Anyone that is involved in sport, knows that Mom is the back-bone for success and given the busy schedule his Dad led, it was Mom that would get up at five, drive him to hockey practice, then take him to basketball practice which was held prior to school.
Mom was the one that would drive to tournaments as well as the Team Mom/Manager who always made sure everyone was where they were to be at the right time and with a slight shrug he mentions, “I often wonder how she ever did it.”
We know by now that sport is in his blood, but how did he make the change from barking out instructions as a “tender” to announcing Canuck games?
Well as the story goes he was about six and since his Dad worked for CGE he would bring home all the new gadgets, radio’s, stereo equipment,eight tracks and bring it home for Al and his sister to “test” out to see if it was something kids would play with.
His Dad brought home a radio in a leather case that Al would strap to his bike handle listening to CJOB or CKY and be the envy of the neighbourhood.
He mentions his first recollection of a D-J was Raccoon Carney inside that “little box” who was only talking to him and no one else and it was at that moment it was like an instant connection even at the young age of six.
He graduated from Coquitlam’s Centennial High in 1984 and because his parents listened to 980, probably because the dial was broken and wouldn’t more he grew up listening to the legendary voices of Warren Barker, John Ashbrige, John McComb, Frosty and Rick Honey and all those great names, so there was an instant connection.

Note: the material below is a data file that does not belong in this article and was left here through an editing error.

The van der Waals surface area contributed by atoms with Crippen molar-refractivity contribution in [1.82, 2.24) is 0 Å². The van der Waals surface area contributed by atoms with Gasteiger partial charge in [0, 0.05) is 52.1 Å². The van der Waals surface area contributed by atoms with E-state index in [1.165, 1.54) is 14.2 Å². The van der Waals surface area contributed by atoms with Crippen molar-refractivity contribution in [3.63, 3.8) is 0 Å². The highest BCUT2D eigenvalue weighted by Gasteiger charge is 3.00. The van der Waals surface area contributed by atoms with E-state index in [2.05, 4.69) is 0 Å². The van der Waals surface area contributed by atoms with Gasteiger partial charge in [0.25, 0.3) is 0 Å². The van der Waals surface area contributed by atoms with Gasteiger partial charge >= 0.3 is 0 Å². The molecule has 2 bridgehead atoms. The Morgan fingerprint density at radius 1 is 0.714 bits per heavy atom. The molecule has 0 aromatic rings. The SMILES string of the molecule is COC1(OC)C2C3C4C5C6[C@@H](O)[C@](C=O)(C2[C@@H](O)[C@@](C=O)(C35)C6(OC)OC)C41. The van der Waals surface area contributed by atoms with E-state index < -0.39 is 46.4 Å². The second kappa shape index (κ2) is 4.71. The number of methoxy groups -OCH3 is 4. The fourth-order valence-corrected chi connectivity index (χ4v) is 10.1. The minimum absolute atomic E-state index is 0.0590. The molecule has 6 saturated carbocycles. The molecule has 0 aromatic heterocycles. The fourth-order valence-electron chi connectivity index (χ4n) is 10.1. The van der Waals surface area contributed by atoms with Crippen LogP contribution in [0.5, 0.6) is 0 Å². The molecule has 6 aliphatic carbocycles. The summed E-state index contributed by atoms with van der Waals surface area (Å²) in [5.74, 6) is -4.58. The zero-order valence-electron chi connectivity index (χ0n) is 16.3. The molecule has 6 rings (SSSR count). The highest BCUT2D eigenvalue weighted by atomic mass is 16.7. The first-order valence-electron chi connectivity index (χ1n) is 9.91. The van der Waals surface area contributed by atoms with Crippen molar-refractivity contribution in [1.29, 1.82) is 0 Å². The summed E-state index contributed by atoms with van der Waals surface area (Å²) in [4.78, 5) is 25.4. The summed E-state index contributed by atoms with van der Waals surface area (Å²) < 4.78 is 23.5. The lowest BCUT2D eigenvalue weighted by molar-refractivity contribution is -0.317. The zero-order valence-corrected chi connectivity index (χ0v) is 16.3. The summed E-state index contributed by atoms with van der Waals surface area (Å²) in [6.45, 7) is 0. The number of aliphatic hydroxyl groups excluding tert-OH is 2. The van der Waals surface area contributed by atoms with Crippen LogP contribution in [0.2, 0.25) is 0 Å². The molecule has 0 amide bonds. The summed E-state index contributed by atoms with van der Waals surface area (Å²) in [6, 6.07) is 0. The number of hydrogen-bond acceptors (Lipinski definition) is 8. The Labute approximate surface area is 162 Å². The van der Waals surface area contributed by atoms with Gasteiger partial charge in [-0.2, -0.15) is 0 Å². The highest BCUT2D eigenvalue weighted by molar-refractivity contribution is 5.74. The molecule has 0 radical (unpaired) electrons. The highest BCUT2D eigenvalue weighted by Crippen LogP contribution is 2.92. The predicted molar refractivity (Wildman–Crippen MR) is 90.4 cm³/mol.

At that time the station was at 8th and McBride and he took it upon himself to go to the station and simply ask for a job and as you can expect the answer was “what kind of experience do you have.”
His reply was “zero” so was told to come back when he had some and in the summer of 84 he went down every second day for four weeks where he got to know the receptionist almost on a first name basis.
She would tell him to have a seat and may someone will see you today, but on the last day, he mentioned “this is my last day and I’m not coming back and if someone will give me a job the’re going to get someone that will work really hard and has a passion for it and if no one will see me, I won’t be back.”
Persistence paid off as he was lucky enough to see someone who was Dale Biott who was the music director at the time and mentioned “you young guys are always looking for a break, so I’m going to give it to you, but don’t mess it up.”
A short two days later he was operating the board at CFMI and CKNW in New Westminster and one of the first persons he met was John Ashbridge and now I’m in his chair and lucky enough to follow in his footsteps at Rogers Arena.
For those who will remember Al was the in-house announcer for the Vancouver Grizzlies and the story goes that he heard about it as he was doing afternoons at LG and while watching Global at 5 pm I noticed that they held auditions.
Don’t miss Part Two with Al Murdock, Monday January 13th, 2020 – it’s worth the wait!!!!